Molly Joan Bobak

 Molly Lamb Bobak, née Lamb (b at Vancouver 25 Feb 1922), daughter of Harold Mortimer Lamb and Alice Mary Price. Her father's activities as a collector and apologist for the GROUP OF SEVEN and her mother's love of gardening and predisposition to the beauty of nature predetermined Molly Lamb's career in the visual arts.

A recalcitrant student, Molly Lamb met her lifetime mentor, Jack L. SHADBOLT, while at the Vancouver School of Art (1938-41). Shadbolt's influence remained unabated throughout her career, more by dictum than example.

Molly Lamb joined the CANADIAN WOMEN'S ARMY CORPS in 1942, and her illustrated diaries were published by Dundurn Press in 1992 under the title, Double Duty: Sketches and Diaries of Molly Lamb Bobak, Canadian War Artist. Through the intervention of A.Y. JACKSON and Harry McCurry (Director, National Gallery of Canada) she was appointed an official Canadian war artist in 1945, the only woman to receive such a distinction (see WAR ARTISTS). It was here that she met her husband, Bruno BOBAK, also a Canadian war artist.

Following the war and marriage, Molly Bobak returned to Vancouver where she taught at the Vancouver School of Art and began to work in radio and television for which she exhibited a particular aptitude.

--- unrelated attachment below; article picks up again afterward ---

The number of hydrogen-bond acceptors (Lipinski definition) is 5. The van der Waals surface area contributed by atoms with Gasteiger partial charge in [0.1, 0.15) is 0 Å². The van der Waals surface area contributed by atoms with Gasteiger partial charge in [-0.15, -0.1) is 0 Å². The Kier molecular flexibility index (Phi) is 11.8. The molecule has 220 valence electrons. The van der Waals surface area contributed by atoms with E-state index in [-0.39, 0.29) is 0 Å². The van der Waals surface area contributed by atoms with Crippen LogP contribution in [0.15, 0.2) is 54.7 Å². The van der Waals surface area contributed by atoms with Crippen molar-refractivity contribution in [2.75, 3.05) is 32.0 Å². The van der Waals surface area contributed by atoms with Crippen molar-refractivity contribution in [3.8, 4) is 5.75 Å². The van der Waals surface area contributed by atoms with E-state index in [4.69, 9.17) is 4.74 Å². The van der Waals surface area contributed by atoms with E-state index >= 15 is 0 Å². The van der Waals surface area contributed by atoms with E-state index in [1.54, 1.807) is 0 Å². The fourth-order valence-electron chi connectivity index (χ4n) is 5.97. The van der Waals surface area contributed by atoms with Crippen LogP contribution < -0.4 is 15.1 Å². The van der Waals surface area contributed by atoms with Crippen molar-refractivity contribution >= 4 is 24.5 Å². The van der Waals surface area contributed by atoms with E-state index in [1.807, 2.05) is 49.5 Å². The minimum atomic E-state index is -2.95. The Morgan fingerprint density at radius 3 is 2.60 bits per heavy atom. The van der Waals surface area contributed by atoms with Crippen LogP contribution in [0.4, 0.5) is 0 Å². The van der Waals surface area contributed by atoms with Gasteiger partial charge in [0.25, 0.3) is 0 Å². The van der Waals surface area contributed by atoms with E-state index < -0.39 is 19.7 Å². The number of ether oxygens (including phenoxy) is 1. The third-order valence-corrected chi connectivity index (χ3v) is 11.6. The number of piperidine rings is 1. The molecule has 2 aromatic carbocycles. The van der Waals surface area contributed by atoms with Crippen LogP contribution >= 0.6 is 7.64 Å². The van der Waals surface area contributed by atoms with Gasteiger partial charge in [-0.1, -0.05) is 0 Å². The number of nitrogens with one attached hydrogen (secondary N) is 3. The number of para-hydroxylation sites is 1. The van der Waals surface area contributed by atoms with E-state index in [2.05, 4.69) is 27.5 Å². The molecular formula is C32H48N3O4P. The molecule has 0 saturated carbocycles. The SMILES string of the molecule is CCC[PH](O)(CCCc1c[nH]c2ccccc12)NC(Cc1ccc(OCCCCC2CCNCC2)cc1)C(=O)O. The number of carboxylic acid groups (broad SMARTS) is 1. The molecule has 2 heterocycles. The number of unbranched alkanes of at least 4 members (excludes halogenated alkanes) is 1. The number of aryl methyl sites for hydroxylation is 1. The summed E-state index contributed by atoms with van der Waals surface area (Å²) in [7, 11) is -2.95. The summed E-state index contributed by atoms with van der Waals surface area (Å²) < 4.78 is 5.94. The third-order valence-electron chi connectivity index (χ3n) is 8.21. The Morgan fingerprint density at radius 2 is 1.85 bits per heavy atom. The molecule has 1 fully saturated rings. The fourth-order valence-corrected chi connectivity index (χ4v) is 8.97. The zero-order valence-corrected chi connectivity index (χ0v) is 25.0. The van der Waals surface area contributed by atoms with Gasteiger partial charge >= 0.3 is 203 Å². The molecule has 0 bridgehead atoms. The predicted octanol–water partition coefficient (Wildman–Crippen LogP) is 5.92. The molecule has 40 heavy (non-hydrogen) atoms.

She received a Canada Council Fellowship to study in Europe, Norway in particular. Her overseas study was interrupted by her husband's appointment as Artist-in-Residence at the University of New Brunswick in Autumn 1960, which saw them relocate to Fredericton. Molly Bobak continued to give workshops at UNB and across Canada and resumed her television work offering live art lessons.

The corpus of work she has created divides itself into two categories: her elegantly limpid watercolours of flowers with their oriental spareness, and the expressionist oil paintings, celebratory affirmations of the ordinary events of our lives, in particular the commingling of mankind. Although subject to myriad influences, not the least of which is her husband, Molly Bobak's rootedness in the organic and her gestural application of pigment ally her closely to the British Neo-Romantic school and by extension to the work of such Scottish women artists as Joan Kathleen Harding Eardley (1921-1963) and Anne Redpath (1895-1965).

She was accorded a major travelling retrospective exhibition by the MacKenzie Art Gallery in 1993. She has received honorary degrees from UNB (1983), Mount Allison University (1984) and Saint Thomas University (1994) and is a member of the Royal Canadian Academy of Arts. In 1995 she was made a member of the ORDER OF CANADA. Molly Bobak has also illustrated children's books including Sheree Fitch's Toes in My Nose.